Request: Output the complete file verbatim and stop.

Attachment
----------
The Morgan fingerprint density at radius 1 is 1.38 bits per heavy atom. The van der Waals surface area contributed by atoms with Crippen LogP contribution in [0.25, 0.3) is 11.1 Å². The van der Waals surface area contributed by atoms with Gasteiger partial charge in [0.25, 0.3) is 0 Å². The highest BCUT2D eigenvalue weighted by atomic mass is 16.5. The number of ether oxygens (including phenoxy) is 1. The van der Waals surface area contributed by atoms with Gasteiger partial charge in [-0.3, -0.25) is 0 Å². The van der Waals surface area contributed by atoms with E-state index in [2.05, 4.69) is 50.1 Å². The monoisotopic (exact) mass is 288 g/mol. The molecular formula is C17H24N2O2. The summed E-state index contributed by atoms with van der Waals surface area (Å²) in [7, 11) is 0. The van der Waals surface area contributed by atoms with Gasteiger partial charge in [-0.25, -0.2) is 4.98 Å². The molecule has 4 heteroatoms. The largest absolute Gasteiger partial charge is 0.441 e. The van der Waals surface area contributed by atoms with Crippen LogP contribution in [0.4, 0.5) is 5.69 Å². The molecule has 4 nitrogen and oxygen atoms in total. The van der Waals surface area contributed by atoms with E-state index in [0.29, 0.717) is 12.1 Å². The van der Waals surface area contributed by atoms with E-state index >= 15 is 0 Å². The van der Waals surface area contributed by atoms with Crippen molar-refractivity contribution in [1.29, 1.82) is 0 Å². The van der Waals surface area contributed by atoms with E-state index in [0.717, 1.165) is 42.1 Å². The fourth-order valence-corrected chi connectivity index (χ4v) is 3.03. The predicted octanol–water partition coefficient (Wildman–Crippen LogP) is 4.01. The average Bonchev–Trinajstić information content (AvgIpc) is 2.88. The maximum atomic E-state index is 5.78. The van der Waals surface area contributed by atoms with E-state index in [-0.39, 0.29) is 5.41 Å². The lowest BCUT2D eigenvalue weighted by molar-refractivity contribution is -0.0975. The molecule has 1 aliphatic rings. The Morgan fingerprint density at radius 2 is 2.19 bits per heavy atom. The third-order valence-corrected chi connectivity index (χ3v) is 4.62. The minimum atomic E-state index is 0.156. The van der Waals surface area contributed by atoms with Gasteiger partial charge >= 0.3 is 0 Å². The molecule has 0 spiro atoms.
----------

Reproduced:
The Morgan fingerprint density at radius 1 is 1.38 bits per heavy atom. The van der Waals surface area contributed by atoms with Crippen LogP contribution in [0.25, 0.3) is 11.1 Å². The van der Waals surface area contributed by atoms with Gasteiger partial charge in [0.25, 0.3) is 0 Å². The highest BCUT2D eigenvalue weighted by atomic mass is 16.5. The number of ether oxygens (including phenoxy) is 1. The van der Waals surface area contributed by atoms with Gasteiger partial charge in [-0.3, -0.25) is 0 Å². The van der Waals surface area contributed by atoms with E-state index in [2.05, 4.69) is 50.1 Å². The monoisotopic (exact) mass is 288 g/mol. The molecular formula is C17H24N2O2. The summed E-state index contributed by atoms with van der Waals surface area (Å²) in [7, 11) is 0. The van der Waals surface area contributed by atoms with Gasteiger partial charge in [-0.25, -0.2) is 4.98 Å². The molecule has 4 heteroatoms. The largest absolute Gasteiger partial charge is 0.441 e. The van der Waals surface area contributed by atoms with Crippen LogP contribution in [0.4, 0.5) is 5.69 Å². The molecule has 4 nitrogen and oxygen atoms in total. The van der Waals surface area contributed by atoms with E-state index in [0.29, 0.717) is 12.1 Å². The van der Waals surface area contributed by atoms with E-state index >= 15 is 0 Å². The van der Waals surface area contributed by atoms with Crippen molar-refractivity contribution in [1.29, 1.82) is 0 Å². The van der Waals surface area contributed by atoms with E-state index in [0.717, 1.165) is 42.1 Å². The fourth-order valence-corrected chi connectivity index (χ4v) is 3.03. The predicted octanol–water partition coefficient (Wildman–Crippen LogP) is 4.01. The average Bonchev–Trinajstić information content (AvgIpc) is 2.88. The maximum atomic E-state index is 5.78. The van der Waals surface area contributed by atoms with E-state index in [-0.39, 0.29) is 5.41 Å². The lowest BCUT2D eigenvalue weighted by molar-refractivity contribution is -0.0975. The molecule has 1 aliphatic rings. The Morgan fingerprint density at radius 2 is 2.19 bits per heavy atom. The third-order valence-corrected chi connectivity index (χ3v) is 4.62. The minimum atomic E-state index is 0.156. The van der Waals surface area contributed by atoms with Gasteiger partial charge >= 0.3 is 0 Å². The molecule has 0 spiro atoms.